Jeremiah Owyang: Why your corporate website is irrelevant

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The corporate website is an unbelievable collection of hyperbole, artificial branding, and pro-corporate content. As a result, trusted decisions are being made on other locations on the internet.

Definitively check out this great post by Jeremiah Owyang: Why your corporate website is irrelevant. Without going into the details (which you should read), Jeremiah concludes:

The corporate website of the future will be a credible source of opinion and fact, authored by both the corporation and community. The result? A true first-stop community resource where information flows for better products and services.

I agree, but I’d go one step further: The main point companies should use their websites for isn’t any kind of direct in-your-face marketing or branding, but simply: Extra services. Support. Feedback. Helpdesk-ish stuff.

Apart from looking at a product’s features and price (as J. points out: after the decision has been made), I want to go to a website to get first-hand info, background, and help. Something not working? Why do we have to dig through the dephts of bulletin boards, forums, blogs? How come I usually don’t even bother looking at the company website but go straight to the web to find the solution, the hack, the background info that will make their product work for me?

That, I think, will be the central aspect of the future company website. This is where companies can regain our trust. And maybe even our attention. Companies: If you open up and really tell us what’s good and bad about your products, we’ll drop by one of these days. Maybe we’ll stay to play with you.

Link

5 comments

  • Good point, My post was primarily focused on Marketing and a tad on product development.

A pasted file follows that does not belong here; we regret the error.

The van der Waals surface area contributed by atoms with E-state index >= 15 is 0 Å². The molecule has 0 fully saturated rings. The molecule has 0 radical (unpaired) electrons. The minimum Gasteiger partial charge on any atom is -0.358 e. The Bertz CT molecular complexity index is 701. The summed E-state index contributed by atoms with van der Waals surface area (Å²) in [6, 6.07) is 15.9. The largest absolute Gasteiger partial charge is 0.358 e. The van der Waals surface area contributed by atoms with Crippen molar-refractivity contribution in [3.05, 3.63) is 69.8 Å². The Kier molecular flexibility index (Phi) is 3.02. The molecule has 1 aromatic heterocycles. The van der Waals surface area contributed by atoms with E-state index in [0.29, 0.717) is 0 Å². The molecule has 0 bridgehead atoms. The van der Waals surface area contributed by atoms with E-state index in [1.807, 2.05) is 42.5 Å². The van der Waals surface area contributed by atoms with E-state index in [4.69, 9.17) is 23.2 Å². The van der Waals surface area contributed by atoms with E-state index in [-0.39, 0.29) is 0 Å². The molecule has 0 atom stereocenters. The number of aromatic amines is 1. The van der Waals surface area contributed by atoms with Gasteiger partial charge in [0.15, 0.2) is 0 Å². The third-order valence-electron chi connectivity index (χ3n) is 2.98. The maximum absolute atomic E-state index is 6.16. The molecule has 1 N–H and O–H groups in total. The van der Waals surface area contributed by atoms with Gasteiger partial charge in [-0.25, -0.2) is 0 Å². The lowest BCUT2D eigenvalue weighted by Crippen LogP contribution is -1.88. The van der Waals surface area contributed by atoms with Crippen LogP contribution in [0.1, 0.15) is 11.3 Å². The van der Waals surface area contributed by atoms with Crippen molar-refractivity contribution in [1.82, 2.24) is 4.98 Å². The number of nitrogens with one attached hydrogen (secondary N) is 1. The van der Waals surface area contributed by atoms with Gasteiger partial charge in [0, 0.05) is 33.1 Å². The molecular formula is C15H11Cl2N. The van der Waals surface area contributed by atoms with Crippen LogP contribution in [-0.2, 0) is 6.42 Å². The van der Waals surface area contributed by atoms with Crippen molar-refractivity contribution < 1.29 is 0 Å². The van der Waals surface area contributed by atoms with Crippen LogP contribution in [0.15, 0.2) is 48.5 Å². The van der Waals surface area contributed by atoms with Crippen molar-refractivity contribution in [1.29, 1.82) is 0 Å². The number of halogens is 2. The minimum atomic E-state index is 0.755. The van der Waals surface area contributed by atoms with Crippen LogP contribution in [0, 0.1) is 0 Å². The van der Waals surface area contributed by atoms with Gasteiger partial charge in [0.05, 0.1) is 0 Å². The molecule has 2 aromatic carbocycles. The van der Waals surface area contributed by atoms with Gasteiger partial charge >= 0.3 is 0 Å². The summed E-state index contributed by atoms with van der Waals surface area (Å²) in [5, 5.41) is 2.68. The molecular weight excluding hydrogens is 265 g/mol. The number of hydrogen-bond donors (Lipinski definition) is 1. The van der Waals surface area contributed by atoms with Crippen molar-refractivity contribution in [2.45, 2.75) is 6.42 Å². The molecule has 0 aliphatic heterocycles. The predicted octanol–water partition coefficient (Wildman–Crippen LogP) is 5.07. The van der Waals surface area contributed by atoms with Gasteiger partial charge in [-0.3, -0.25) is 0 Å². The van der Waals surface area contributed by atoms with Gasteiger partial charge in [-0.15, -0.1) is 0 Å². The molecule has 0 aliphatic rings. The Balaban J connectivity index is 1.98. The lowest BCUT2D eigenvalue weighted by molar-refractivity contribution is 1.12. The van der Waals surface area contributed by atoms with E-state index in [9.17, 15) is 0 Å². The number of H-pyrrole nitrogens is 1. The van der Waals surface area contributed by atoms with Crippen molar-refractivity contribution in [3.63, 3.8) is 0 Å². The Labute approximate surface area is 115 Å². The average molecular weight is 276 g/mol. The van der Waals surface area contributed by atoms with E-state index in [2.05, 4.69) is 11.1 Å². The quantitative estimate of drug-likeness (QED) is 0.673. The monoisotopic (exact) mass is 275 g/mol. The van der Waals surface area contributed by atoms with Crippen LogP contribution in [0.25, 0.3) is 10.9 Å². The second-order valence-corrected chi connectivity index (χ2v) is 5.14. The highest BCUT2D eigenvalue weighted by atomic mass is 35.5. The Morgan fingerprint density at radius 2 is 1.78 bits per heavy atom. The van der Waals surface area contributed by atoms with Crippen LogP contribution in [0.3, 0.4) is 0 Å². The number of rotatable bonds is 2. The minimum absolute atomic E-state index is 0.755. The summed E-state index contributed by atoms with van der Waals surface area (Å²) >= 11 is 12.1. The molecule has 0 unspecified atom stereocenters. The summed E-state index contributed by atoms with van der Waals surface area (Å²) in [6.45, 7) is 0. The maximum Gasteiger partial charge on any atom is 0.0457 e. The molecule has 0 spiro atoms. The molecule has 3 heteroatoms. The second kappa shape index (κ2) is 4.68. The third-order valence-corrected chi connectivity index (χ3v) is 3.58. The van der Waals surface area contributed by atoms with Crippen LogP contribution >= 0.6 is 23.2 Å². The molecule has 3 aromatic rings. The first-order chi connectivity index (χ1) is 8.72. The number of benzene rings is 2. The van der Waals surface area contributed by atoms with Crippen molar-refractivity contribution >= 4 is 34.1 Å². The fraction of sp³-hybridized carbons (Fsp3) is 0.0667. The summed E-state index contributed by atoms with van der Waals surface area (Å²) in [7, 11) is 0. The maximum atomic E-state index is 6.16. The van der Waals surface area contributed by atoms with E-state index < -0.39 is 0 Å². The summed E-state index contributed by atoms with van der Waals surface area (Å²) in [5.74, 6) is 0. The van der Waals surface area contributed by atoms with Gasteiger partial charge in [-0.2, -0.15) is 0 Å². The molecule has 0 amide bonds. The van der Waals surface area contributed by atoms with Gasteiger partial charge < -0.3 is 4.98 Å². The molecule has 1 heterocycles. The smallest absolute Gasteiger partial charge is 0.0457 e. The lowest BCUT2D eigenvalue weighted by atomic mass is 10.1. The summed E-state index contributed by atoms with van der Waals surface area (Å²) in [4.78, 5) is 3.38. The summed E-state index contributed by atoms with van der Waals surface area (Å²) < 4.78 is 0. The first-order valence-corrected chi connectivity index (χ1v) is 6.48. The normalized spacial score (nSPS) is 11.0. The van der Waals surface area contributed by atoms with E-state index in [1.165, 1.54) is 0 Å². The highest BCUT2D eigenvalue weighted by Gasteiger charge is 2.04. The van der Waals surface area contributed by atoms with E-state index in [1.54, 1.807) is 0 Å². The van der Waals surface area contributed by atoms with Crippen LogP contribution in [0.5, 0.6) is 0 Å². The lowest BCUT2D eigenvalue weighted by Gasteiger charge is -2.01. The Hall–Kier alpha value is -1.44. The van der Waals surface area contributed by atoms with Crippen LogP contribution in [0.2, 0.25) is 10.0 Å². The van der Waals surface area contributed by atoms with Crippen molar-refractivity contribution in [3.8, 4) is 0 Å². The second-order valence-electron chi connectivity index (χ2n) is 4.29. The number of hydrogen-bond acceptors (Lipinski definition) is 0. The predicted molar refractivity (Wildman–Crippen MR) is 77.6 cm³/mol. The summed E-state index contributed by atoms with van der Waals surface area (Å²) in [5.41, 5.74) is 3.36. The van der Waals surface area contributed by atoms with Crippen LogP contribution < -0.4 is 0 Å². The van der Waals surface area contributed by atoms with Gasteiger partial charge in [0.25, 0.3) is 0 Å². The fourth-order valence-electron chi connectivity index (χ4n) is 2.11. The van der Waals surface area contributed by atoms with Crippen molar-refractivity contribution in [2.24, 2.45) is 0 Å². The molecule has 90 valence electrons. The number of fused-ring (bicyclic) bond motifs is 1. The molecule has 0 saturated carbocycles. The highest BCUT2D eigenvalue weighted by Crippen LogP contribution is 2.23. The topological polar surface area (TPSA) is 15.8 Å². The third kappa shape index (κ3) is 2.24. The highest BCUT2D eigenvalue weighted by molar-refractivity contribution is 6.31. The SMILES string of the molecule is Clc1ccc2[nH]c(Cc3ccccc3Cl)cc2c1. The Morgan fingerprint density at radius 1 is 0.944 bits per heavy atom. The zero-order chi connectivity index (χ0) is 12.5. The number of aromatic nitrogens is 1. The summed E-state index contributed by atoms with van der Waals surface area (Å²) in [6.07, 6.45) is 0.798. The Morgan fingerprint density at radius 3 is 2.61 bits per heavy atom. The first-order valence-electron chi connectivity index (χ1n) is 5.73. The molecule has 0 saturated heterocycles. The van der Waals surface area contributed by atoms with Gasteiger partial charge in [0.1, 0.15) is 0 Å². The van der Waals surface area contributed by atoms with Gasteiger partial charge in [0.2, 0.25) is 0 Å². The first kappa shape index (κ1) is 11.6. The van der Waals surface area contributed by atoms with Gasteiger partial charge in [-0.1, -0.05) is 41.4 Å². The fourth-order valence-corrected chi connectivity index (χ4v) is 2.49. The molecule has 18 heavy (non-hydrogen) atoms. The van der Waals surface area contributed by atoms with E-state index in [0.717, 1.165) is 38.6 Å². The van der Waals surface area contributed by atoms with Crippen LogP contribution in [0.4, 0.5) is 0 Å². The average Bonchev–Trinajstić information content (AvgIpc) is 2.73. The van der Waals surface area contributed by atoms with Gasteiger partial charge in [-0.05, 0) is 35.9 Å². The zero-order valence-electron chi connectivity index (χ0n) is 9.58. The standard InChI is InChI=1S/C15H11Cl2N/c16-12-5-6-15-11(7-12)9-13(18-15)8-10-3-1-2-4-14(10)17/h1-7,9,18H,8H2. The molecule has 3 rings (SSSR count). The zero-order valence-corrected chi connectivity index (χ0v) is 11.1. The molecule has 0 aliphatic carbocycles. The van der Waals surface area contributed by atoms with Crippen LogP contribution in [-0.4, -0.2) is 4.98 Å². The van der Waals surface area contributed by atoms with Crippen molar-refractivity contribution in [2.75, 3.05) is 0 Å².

Have you heard of what the get satisfaction guys are going to do? They’re going to standardize customer support on one website (getsatisfaction.com) so the corporate website (all of them) will be irrelevant.

    Will it work? that remains to be seen.

  • You’re right. Assuming, though, that marketing doesn’t aim at just quickly selling a stash of your products, but at establishing a more (sorry-to-even-use-the-word) sustainable and lasting trust relationship: Then incorporating your customers’ feedback into your website is one important step.

    Just from gut feeling, though, I’d also love to see some information by the company itself that isn’t one-sided, but simply information about pros and cons, about what the product is good for and what isn’t.

    (Actually, this links straight to your example of the wiki that allows customers to link to the competition and thus becomes more relevant.)

    Oh, and thanks for the hint: I didn’t have getsatisfaction.com on the radar. From what I’ve seen on a first glance it looks pretty awesome. Do you know more that you can disclose at this point?